You may have noticed that unicorns are in the news a lot of late. Often, they are referred to in relation to Theresa May’s obviously unachievable Brexit ambitions but these are not the only unicorns in the, erm.. unicorn stable.
In fact, they come in many different guises: There are the blockchain unicorns – fantastical statements describing how blockchain is the answer you’ve been looking for, you just didn’t know it yet.
Then there’s AI – Artificial Intelligence. Just about every software solution out there now seems to have some embedded AI capability built in, which is really clever, as it doesn’t actually exist yet.
Then, about once a year someone (usually IBM) announces they finally have created a commercially available Quantum computer – fantastic! Except it’s not actually available unless you happen to be one of the very few chosen ones allowed to access it online and it doesn’t really do anything useful anyway.
A couple more perennials spring to mind as well, Graphene is a regular favourite, as are world changing everlasting batteries. In fact, there’s even a graphene-based world changing battery. A double unicorn!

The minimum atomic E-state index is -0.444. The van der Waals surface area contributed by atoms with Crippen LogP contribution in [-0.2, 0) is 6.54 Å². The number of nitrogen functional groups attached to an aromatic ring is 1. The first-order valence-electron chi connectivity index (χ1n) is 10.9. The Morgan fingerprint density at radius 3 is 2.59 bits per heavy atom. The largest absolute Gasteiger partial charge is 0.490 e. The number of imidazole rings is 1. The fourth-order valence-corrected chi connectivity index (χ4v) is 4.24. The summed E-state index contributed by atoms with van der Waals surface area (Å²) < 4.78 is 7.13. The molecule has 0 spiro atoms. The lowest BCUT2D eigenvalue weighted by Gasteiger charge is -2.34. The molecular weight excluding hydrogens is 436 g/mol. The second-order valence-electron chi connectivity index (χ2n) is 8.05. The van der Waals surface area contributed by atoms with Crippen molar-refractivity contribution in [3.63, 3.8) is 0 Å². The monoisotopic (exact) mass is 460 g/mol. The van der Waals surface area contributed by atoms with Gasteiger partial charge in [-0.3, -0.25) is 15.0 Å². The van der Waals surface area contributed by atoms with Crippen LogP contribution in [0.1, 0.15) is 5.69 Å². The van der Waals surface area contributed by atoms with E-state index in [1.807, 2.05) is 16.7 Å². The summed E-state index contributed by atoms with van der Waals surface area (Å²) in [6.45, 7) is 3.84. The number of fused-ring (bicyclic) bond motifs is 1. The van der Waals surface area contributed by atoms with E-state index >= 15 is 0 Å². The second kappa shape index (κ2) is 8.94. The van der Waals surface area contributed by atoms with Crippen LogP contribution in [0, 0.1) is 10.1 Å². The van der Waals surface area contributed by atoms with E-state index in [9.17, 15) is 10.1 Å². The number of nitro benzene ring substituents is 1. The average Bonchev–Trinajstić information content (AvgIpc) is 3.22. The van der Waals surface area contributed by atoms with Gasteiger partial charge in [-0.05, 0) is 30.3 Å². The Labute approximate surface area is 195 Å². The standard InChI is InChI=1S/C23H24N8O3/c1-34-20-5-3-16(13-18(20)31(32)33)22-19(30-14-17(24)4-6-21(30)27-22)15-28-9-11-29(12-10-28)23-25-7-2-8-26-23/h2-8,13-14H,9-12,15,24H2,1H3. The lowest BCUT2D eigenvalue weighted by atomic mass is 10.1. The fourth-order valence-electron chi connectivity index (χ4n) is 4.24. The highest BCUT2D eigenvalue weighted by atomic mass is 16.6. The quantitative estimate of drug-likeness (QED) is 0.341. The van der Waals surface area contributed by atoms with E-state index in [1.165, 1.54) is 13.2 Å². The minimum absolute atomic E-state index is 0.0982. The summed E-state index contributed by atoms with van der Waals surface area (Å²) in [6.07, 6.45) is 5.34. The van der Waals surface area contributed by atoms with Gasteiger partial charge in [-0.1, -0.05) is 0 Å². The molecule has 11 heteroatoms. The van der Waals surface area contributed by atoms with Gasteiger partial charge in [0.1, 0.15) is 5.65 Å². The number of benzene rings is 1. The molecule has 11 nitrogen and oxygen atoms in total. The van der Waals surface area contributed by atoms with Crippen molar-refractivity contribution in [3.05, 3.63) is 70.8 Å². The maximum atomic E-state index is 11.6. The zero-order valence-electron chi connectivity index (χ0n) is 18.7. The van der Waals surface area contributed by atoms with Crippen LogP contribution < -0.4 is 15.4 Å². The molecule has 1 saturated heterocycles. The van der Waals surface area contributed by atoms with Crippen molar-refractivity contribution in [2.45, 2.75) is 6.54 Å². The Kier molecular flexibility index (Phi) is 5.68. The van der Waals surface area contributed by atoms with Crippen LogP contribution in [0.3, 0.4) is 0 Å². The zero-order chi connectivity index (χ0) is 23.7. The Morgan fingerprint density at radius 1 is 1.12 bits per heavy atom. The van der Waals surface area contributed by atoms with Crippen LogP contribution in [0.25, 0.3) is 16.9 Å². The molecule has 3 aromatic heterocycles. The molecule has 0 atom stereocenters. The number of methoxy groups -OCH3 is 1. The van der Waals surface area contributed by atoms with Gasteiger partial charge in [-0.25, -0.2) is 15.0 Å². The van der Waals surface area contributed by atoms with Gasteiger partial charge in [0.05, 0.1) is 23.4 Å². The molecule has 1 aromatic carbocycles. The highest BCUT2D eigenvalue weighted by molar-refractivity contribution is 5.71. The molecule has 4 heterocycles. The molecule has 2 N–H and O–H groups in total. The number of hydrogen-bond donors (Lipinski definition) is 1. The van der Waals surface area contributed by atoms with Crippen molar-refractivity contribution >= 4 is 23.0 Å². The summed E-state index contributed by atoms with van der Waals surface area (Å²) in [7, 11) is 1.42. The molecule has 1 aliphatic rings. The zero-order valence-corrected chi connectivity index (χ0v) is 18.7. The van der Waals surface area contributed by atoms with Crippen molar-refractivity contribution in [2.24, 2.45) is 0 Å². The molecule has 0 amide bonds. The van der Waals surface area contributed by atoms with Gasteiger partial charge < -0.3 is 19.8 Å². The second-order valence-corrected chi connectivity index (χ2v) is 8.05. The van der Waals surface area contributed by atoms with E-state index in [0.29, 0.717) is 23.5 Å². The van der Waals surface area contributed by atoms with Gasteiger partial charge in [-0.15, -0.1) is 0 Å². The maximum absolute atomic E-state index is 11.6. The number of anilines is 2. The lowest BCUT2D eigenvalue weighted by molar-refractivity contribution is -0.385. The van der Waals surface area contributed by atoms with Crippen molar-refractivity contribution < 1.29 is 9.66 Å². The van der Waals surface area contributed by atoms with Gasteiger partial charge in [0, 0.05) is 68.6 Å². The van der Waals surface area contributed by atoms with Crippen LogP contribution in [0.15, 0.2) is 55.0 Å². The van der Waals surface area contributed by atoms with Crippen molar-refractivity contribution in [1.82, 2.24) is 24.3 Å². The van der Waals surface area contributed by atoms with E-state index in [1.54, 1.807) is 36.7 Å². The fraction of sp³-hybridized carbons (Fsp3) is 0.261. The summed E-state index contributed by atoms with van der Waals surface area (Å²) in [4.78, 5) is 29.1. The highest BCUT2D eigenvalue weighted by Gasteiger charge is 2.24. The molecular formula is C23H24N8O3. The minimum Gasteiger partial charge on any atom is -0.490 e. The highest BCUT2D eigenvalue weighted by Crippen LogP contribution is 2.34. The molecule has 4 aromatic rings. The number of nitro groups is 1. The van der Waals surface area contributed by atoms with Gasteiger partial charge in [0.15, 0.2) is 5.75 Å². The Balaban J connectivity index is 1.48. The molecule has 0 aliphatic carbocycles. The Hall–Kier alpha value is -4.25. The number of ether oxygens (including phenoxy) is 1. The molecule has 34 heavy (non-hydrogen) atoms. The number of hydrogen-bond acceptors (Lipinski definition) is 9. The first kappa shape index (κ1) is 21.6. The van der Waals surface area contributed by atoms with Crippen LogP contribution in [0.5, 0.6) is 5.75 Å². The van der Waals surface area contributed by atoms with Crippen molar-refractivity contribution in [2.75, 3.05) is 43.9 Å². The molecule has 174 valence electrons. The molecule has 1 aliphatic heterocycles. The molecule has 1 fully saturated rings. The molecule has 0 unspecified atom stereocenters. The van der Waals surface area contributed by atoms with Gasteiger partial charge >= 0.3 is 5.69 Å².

Sorry if all this sounds a bit cynical, I really don’t mean it to be, all the above examples are a glimpse into a truly exciting and achievable near future, we must forgive our media outlets for being a bit presumptuous with their headlines, their links aren’t going to click themselves after all.
If there is one unicorn synonymous with the world of Information Security, it’s that of the ‘un-hackable’ widget or application. If there is a truism in Information Security, it’s that shortly after a vendor proudly announces they have come up with an ‘un-hackable’ something it will get soundly hacked.
Case in point is John McAfee (yes that McAfee) who produced an ‘un-hackable’ bit coin wallet. So sure was he of its credentials that he offered $100k to anyone who could hack it.. Which promptly happened.
Along similar lines more recently, was Apple’s proud claim on a Los Vegas billboard where CES2019 was being hosted that announced: “What happens on your iPhone, stays on your iPhone.” A clever play on the classic ‘Vegas quote and one that, predictably, ended up with a fair amount of egg on Apple’s face. A month later it turns out that numerous Apple apps are recording and harvesting your every interaction with them and they neither ask or you even tell you that they’re doing it.
The idea of bringing this to your attention though, isn’t to point the finger at any one vendor, more it’s to underline that there are no infallible information security software solutions out there. Use them but use them as just one component in a comprehensive information security framework.
So leave the unicorns in the enchanted forest where they belong and trust in a robust and comprehensive information security framework instead.
Did I just say that out loud!?